As a diversified financial holding company, Markel Corporation (NYSE: MKL) builds its business through a combination of its profitable insurance operations, its market-beating investment portfolio, and its varied group of owned and acquired companies operating under the Markel Ventures moniker.
Earlier this week, that latter group grew just a little larger when Markel announced a definitive agreement to acquire a majority stake in fashion leather handbag specialist Brahmin.
The makings of a Markel Ventures company
The terms of the deal weren't disclosed, so we're certainly not talking about an industry giant like Michael Kors or Tapestry subsidiary Coach. But Markel does note that Brahmin boasts "significant wholesale distribution and a rapidly growing direct-to-consumer business."
And if one thing is sure, it's that Markel believes the Brahmin brand is built to last. After all, Markel Ventures finances its purchases with "permanent capital using little or no debt," and insists its goals are to "buy, build, and hold."
What's more, in seeking prospective acquisition candidates, Markel Ventures only gives serious consideration to companies that:
- Are profitable with good returns on capital
- Have talented management teams and a culture of integrity
- Demonstrate capital discipline with opportunities for reinvestment
- Have fair prices
Prior to this purchase, that checklist led Markel to more than a dozen various businesses ranging from auto-transport trailer maker Cottrell to ornamental plant leader Costa Farms, portable dredge manufacturer Ellicott Dredges, several baking equipment businesses, and even a residential homebuilder.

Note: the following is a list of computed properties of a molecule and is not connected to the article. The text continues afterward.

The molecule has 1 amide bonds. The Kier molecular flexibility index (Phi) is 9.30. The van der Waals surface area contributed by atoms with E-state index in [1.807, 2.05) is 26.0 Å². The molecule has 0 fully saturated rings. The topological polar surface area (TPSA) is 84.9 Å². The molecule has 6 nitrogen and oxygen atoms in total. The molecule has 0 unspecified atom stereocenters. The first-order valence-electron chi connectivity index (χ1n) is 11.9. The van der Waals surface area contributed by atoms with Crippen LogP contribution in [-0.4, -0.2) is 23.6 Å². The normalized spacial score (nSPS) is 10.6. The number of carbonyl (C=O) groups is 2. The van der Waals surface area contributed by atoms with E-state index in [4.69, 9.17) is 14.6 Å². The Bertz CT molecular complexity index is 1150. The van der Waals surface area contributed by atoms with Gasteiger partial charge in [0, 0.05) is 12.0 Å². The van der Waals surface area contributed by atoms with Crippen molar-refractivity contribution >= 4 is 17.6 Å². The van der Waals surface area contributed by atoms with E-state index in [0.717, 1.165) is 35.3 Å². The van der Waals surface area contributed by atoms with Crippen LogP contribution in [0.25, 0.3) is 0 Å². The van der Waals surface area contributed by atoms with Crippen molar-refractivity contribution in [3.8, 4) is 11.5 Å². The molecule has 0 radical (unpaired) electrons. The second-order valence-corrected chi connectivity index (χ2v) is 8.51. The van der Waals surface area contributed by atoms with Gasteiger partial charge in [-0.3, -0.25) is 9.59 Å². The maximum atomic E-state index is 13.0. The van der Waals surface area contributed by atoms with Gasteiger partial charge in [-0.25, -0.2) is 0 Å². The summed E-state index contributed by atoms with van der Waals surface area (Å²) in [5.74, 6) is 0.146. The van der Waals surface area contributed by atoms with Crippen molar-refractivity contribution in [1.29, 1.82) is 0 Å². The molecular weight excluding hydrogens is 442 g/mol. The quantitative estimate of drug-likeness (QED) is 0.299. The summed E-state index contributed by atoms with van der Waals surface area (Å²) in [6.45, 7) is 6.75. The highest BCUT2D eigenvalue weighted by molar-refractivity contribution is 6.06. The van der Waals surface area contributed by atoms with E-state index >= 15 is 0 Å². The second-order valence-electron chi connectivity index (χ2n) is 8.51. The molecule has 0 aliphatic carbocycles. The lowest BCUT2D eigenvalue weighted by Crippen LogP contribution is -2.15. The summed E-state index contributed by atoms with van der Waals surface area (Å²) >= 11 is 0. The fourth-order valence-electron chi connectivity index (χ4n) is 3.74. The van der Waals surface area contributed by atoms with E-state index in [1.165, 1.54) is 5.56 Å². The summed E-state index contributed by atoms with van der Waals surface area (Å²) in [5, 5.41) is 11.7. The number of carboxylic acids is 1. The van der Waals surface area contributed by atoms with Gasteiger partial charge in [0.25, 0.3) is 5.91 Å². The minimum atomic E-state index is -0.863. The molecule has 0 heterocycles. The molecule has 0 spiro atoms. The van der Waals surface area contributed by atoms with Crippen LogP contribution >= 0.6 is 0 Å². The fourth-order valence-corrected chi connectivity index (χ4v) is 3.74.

Indeed, with regard to Brahmin specifically, Markel co-CEO Tom Gayner added:
The bigger picture
It's unclear exactly how much revenue Brahmin typically generates or how profitable the business is. So for perspective, last quarter Markel Ventures' operating revenue soared nearly 85% year over year -- an unusual growth rate driven primarily by the Costa Farms acquisition in late 2017 -- to just under $580 million, or roughly 29% of its total top line.
Assuming the purchase closes as expected by the end of 2018, then it should be interesting to see exactly how much Markel's majority stake in Brahmin moves the needle in the coming quarters. In any case, as yet another piece in Markel's long-term efforts to compound its market-beating returns, it's safe to say that Brahmin isn't going anywhere anytime soon.
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Steve Symington owns shares of Markel. The Motley Fool owns shares of and recommends Markel and Tapestry. The Motley Fool owns shares of Michael Kors Holdings. The Motley Fool has a disclosure policy.